to resolve this problem for them.

So, for Debian and Ubuntu, being able to only introduce finite change
post-release means that you can know whether or not you are faced with
a problem that you created, or one that was already present in the
upstream code.

> > Not because they don't want to.
> And they better don't.
> I may not understand much about corporate users thinking, but I do 
> understand a thing or two about software development. And I can tell you 
> that
> 1) it takes enormous effort to fix bugs in a 3rd party software and is 
> a big waste of resources compared to the vendor doing it. Backporting 
> bugfixes may lead to side effects and require extensive testing. Why 
> duplicate efforts? Why don't you just let that 3rd party figure it out? 
> After all it is between Oracle and MySQL users.

Indeed, I have wondered for a while if we are doing the wrong thing by
focusing on the idea of only introducing finite change into the system.
It has worked for a long time, but if its not possible, there are other
ways to manage the effects of change.

Perhaps we should, instead, focus on automated regression testing and
just accept the pain up front, adding regression tests as we go along.

> 2) it is _generally_ impossible to fix bugs without changing software 
> behaviour and breaking compatibility, simply because many bugs define 
> software behaviour and others may require fundamental architectural 
> and/or protocol changes. So it is totally naive to hope to stay on 
> ancient version, but keep it up to date at the same time. I really 
> appreciate stability of CentOS as a development environment, but staying 
> on the same MySQL version for 5 years is patently insane.

Is the phrase "If it isn't broken, don't fix it" insane?

> 3) the whole goal is generally pointless - say, I'm running Ubuntu 
> 10.10 LTS, it has MySQL 5.1.41. If Ubuntu backports ALL fixes to it, it 
> would simply become 5.1.61. So why not just upgrade to 5.1.61 and be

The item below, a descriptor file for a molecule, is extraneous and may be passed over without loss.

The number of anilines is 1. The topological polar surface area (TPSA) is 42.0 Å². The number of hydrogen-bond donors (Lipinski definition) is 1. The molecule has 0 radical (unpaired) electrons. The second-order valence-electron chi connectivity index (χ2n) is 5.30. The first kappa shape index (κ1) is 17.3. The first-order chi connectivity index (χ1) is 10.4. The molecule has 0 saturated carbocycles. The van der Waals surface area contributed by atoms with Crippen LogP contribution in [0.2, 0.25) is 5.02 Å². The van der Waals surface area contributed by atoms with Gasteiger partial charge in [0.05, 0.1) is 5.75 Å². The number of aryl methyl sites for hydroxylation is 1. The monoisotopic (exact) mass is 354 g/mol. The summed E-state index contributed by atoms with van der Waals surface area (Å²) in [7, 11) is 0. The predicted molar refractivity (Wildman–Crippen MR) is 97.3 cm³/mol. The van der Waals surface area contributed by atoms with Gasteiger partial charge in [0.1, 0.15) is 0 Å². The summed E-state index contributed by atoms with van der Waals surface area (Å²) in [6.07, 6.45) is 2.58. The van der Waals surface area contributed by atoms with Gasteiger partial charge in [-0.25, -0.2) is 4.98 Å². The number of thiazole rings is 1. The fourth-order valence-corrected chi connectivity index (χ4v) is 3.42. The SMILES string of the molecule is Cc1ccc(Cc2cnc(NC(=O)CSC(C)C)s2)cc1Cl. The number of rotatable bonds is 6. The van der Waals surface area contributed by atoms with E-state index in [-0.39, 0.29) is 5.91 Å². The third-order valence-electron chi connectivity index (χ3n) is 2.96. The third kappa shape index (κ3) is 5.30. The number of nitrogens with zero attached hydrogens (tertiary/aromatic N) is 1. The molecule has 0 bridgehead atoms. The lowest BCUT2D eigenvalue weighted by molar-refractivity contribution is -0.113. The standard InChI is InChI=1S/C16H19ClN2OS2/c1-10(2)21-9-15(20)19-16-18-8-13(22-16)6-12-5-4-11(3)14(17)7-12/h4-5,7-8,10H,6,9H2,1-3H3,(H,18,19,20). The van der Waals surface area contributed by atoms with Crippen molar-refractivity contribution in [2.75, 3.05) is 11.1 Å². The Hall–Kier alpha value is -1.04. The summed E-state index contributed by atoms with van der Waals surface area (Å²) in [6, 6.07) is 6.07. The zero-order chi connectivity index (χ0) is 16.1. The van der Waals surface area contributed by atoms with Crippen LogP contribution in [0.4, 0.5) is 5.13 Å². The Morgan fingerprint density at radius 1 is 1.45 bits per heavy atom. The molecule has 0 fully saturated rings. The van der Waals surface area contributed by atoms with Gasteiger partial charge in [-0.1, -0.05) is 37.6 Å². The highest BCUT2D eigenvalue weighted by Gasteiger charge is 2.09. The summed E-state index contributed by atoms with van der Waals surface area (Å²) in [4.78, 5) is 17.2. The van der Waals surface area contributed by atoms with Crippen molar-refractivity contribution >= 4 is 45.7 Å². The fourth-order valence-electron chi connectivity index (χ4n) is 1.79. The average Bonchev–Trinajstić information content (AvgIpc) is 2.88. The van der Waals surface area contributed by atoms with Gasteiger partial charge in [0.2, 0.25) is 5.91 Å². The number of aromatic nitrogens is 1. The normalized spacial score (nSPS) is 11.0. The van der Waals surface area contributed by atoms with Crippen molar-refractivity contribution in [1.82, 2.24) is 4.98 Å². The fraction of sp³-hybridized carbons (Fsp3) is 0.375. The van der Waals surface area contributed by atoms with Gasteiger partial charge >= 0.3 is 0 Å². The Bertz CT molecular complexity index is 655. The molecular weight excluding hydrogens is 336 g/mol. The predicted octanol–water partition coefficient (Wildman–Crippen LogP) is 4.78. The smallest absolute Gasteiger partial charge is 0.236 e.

> done with it?

Since the release of Ubuntu 10.04 with MySQL 5.1.41, we have backported
a few of the most critical fixes from MySQL. We would never backport
all of them. We have a firm policy of only backporting things that lack
simple workarounds or have a massive effect on the usability of a package.

Because of the opaque nature of the recent security announcements though,
it is likely that we will end up just shipping 5.1.61 into lucid though.
Its not something we really want to do, as it will challenge our ability
to support the users, but we don't have much choice.

> > Their hands are bound because
> > MySQL/Oracle somehow is not willing to provide important information
> > such as detailed changelogs or security information.
> Making it nice and easy for linux distributions takes effort too. And 
> that means resources. And who's paying for that? Apparently Oracle sees 
> little value there, and I can see why: making sure that 5.1.41 gets all 
> fixes for 5 years instead of just upgrading to a newer version - nobody 
> wants that! What's the point of releasing 5.1.42, etc, then?

Its not a resource issue. Oracle has a policy and they have their reasons
for sticking to it, but as far as I know, none of those reasons are
resource based.

> > This leads us to the following options:
> >  * Stay with MySQL but no security nor bugfixes
> >  * Search for an alternative which is even 100% compatible with MySQL
> > + having full community support
> Or, stop playing security police and focus on what distributions are 
> supposed to do in the first place: package whatever is released and make 
> it easy for the user to install and use?

See above. I do believe that distros have a much larger role to play than

> > From my personal as well as my business perspective I want a system
> > where I can get bugfixes as well as security fixes. You should
> > consider those questions in your roadmap as well.
> And that's why, as it goes now, I'll be using RPM-based Linux 
> distribution to run MySQL because there I can at least rely on Oracle to 
> do the job. And that's quite ironic as I develop on Ubuntu.

You can run Oracle's static binary tarball releases on Ubuntu if you
don't like the packaged versions.